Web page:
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The problem with NDA’s

I received three boilerplate NDA’s today.

Each of them had a clause requiring me to delete all copies of “stuff” either upon request or at the end of the period. Two of three required me to not make copies.

This gives me had three impossible problems.

The smallest of the three is that there is no way can I actually determine what is confidential. There was no labeling requirement or usable criteria.

The medium size problem is that they plan to routinely send me confidential information by email. If I were to save an attachment in order to read it, my system would make a copy.

If I opened that copy to annotate it and send back the annotated version, my system would make several additional copies. At the most basic level, whenever my desktop mail client or my webmail browser shows me the message, it makes a copy from the server.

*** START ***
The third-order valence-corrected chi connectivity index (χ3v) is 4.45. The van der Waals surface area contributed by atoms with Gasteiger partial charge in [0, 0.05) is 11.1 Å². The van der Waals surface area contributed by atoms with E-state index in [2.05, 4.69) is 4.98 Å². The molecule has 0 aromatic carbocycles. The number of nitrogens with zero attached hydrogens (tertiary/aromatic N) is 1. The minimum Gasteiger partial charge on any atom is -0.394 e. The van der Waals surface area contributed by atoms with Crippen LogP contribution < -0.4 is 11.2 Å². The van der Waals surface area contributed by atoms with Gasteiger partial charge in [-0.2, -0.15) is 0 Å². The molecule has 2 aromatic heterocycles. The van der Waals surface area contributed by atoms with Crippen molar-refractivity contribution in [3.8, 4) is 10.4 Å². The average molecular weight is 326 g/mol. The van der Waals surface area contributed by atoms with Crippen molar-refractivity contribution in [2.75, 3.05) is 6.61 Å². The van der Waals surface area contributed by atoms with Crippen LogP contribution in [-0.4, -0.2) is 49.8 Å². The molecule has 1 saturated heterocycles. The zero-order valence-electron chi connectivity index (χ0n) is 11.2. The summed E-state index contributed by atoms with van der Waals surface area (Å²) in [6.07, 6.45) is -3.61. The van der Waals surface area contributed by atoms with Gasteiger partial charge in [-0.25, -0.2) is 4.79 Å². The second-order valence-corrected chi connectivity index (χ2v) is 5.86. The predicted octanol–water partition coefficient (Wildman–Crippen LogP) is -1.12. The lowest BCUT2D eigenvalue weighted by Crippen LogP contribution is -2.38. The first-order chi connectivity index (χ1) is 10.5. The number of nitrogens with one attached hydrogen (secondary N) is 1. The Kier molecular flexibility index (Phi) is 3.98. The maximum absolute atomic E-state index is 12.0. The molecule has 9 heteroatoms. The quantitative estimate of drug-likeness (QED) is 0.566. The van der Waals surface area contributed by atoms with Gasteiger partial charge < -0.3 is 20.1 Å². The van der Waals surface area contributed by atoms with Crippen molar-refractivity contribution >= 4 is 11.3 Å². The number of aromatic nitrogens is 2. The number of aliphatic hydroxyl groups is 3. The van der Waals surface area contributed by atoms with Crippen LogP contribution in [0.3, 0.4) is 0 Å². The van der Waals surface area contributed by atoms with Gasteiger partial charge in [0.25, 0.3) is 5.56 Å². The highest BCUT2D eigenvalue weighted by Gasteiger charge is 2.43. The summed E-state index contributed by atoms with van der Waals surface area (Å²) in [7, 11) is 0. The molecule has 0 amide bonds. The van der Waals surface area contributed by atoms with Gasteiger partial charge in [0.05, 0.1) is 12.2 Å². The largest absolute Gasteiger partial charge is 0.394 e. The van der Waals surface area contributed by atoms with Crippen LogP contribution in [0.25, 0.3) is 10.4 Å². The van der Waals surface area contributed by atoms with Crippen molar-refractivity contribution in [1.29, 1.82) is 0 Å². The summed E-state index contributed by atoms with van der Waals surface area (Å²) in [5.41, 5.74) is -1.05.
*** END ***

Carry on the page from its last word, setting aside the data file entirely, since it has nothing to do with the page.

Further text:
And all the intermediate servers that are used to get the messages between us make copies.

But the largest impossible problem is the one that really bothers me. I do system backups. I hope that everyone does. Those backups include my mailbox. Even if I saved the attachment to an external non-backed up disk that I would melt to slag at the end of work, I can’t delete every copy of the email message from the backups.

Unless I am going to get a separate email account and perhaps a separate machine for each of those three clients, how can I possibly hope to comply?

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Written by Russell Brand

Russell has started three successful companies, one of which helped agencies of the federal government become very early adopters of open source software, long before that term was coined. His first project saved The American taxpayer 250 million dollars. In his work within federal agency, he was often called, “the arbiter of truth,” facilitating historically hostile groups and factions to effectively work together towards common goals


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